We’ve created an open source accordion component which is 100 per cent compliant with WAI-ARIA Authoring Practices, so you don’t need to worry about testing or amending the code for accessibility compliance. It’s free for developers to take and use for any project.
How we ensure accessibility
React Accessible Accordion 3.0 was built to fully comply with the World Wide Web Consortium (W3C) guidelines on accessible accordion components. We drew on established standards, previous work, and our own experience in human-centred design.
W3C’s guidelines feature:
- A list of keyboard interactivity guidelines for motor-impaired users.
- A list of semantic guidelines for visually impaired users on screen-readers.
Built on multiple iterations
We built on the existing groundwork of previous React Accessible Accordion versions. Version 1.0 was established early in 2017. Since then, we’ve made multiple iterations to reach what we now consider a 100 per cent spec-compliant component in terms of accessibility.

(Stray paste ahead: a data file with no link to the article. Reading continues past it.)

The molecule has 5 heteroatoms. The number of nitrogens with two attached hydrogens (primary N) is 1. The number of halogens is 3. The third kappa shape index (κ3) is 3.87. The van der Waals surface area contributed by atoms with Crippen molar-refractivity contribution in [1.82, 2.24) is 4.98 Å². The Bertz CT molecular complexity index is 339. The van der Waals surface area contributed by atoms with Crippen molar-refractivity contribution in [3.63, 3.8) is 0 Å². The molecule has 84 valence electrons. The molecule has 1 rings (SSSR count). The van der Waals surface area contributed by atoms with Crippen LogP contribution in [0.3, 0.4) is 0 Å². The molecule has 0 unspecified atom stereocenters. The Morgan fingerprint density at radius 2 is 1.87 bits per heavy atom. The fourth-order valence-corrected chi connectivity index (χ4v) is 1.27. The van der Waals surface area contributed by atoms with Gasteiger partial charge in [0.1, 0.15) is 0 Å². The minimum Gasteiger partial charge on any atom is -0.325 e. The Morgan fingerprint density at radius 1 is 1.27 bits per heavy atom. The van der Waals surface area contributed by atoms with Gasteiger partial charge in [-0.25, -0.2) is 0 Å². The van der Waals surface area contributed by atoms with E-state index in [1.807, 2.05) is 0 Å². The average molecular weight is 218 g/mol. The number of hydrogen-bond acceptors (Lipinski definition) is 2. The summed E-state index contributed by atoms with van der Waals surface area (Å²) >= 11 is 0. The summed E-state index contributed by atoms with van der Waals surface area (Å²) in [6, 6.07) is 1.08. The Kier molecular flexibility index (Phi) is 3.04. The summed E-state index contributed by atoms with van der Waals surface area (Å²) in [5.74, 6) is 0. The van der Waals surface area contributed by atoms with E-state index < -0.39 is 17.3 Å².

It’s part of our ethos to build with a human-centred approach – keeping accessibility at the forefront of our decision-making, and at the foundation of every project.
React Accessible Accordion 3.0 reduces cost and complexity
Ensuring disabled or impaired users are being catered for shouldn’t mean foregoing regular design or usability standards due to cost or complexity. Basic accessibility tools should be open source, standardised, and central to design and development.
React Accessible Accordion 3.0 provides an accessible component, allowing developers and designers to focus efforts elsewhere.
Use React Accessible Accordion
We're stoked to see over 1,000,000 downloads so far. To download it yourself, give it a test, or find more information the React Accessible Accordion go to our GitHub: React Accessible Accordion 3.0 on GitHub
Read the rest of our series on accessibility
Use a design system to create better processes for usable, accessible design.
With inclusive content, we can reach a diverse audience to inform, educate, and entertain simultaneously. Ruth, our content director, shares her top tips.
In celebration of Global Accessibility Awareness Day 2019 (GAAD), we want to discuss how to create digital experiences that everyone can use. And it starts with the people who create them.
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Let’s make the things that matter, better.